Counter Space: Design and the Modern Kitchen
(an exhibit at NYC's Museum of Modern Art; September 15, 2010–March 14, 2011. Make sure to click on "View Exhibition Site" -- there's a gallery of 22 stills from films featuring kitchens)

Cuisine du Quebec
(recipes, chefs and ingredients from francophone Canada; in French, naturellement)

Food for Thought
("…an examination and celebration of the ways food helps to define Indiana's culture, considering food in the context of history, law, politics, science, the arts, religion, ethnicity and our place in the world;" from the Indiana Humanities Council)

Guide to Tropical Fruit in South America, A
(J. Kenji Lopez-Alt's annotated slide show of 30 fruits, from anon to zapote)

History of Macaroni, The
(Clifford Wright's definitive essay on the subject of pasta's origins)

Hot Pepper, The
(a gardener's and cook's forum for every aspect of genus Capsicum, and related hot stuff)

How Women Reshaped the Modern Kitchen
(Elaine Louie's New York Times article about “Counter Space: Design and the Modern Kitchen,” an exhibition at the Museum of Modern Art)

MFK Fisher: Poet of the Appetites
(hour-long video of a symposium held at NYC's New School)

Seasoned Meat Forums, The
(recipes, tips & techniques, curing & smoking, and FAQs -- for making sausages and jerky)

Society for the Study of Ingestive Behavior, The (SSIB)
(" organization committed to advancing scientific research on food and fluid intake and its associated biological, psychological and social processes")

Sorry, You Absolutely Cannot Eat These Animals in New York State
(just in case you wanted to know what is NOT on the menu)

Turkish-Cypriot Cuisine
(recipes from Cyprus)

----how-to blogs----

Blogs about blogging -- and about the writing process in general -- can help us become better, and possibly more successful, writers. Bloggers, nowadays, need to be able to do more than write about food -- they must often be able to match their text with complementary photos. Here are a few of our favorite blogs for bloggers (as is obvious, this month has been a busy one, with a couple of major confabs of food writers):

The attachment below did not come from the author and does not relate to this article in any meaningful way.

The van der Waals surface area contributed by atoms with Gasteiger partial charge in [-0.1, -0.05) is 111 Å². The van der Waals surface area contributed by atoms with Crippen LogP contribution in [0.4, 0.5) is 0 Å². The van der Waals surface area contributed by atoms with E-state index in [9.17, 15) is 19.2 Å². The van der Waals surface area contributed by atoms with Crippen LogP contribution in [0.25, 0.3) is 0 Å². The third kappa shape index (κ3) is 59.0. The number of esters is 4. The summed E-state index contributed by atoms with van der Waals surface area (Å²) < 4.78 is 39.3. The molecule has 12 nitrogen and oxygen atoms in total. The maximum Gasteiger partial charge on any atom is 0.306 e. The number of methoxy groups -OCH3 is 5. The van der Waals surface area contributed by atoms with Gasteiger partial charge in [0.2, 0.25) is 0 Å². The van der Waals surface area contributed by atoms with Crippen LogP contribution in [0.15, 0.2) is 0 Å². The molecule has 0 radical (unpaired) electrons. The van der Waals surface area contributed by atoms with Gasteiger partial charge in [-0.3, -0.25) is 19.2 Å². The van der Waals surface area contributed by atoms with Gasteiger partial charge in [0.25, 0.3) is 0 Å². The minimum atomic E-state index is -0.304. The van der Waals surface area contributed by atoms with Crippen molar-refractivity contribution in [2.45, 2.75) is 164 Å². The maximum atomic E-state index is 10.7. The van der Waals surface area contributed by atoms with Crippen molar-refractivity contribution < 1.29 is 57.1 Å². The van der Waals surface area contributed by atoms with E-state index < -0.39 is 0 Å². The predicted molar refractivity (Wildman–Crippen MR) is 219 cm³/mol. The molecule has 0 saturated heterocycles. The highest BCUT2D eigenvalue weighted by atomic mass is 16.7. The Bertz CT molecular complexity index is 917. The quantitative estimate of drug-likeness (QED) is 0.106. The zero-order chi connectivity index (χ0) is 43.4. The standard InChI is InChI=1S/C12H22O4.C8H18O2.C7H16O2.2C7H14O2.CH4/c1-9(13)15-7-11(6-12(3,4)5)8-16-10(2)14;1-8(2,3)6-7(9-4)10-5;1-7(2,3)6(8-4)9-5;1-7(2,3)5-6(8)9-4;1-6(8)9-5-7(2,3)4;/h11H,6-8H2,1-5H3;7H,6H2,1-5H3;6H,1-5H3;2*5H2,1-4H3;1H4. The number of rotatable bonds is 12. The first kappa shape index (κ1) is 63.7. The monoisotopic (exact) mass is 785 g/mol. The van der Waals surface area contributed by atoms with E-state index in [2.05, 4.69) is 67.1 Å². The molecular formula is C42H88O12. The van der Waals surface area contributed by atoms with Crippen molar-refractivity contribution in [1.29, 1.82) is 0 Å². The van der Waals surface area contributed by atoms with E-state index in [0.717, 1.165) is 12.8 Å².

Action Verbs and Similes Make Food Writing Sing

Food Photography

Food Photography: How to Shoot Soup

Future of Food Writing at the International Food Blogger Conference, The

Giving Recipes Away a Big Subject at IFBC

LiveBlogging from the Professional Foodwriters Symposium at the Greenbrier
Day One

Day Two
Day Three
Day Four

Unfortunate Truths of Food Blogging, The

Wanna Write a Cookbook? -- Make Those Recipe Intros Tasty

----still more blogs----

Feasting on Art

Giusto Gusto

Historic Cookery

Nancy Baggett's Kitchen Lane

Veggie Belly

----that's all for now----

Except, of course, for the usual legal mumbo-jumbo and commercial flim-flam:

Your privacy is important to us. We will not give, sell or share your e-mail address with anyone, for any purpose -- ever. Nonetheless, we will expose you to the following irredeemably brazen plugs:

Our books, The Resource Guide for Food Writers, The Herbalist in the Kitchen, The Business of Food: Encyclopedia of the Food And Drink Industries, and Human Cuisine (and a bunch of others) can be ordered through the Libro-Emporium.

Here endeth the sales pitch(es)...

...for the moment, anyway.


"The Resource Guide for Food Writers, Update #120" is protected by copyright, and is provided at no cost, for your personal use only. It may not be copied or retransmitted unless this notice remains affixed. Any other form of republication -- unless with the author's prior written permission -- is strictly prohibited.

Copyright (c) 2010 by Gary Allen.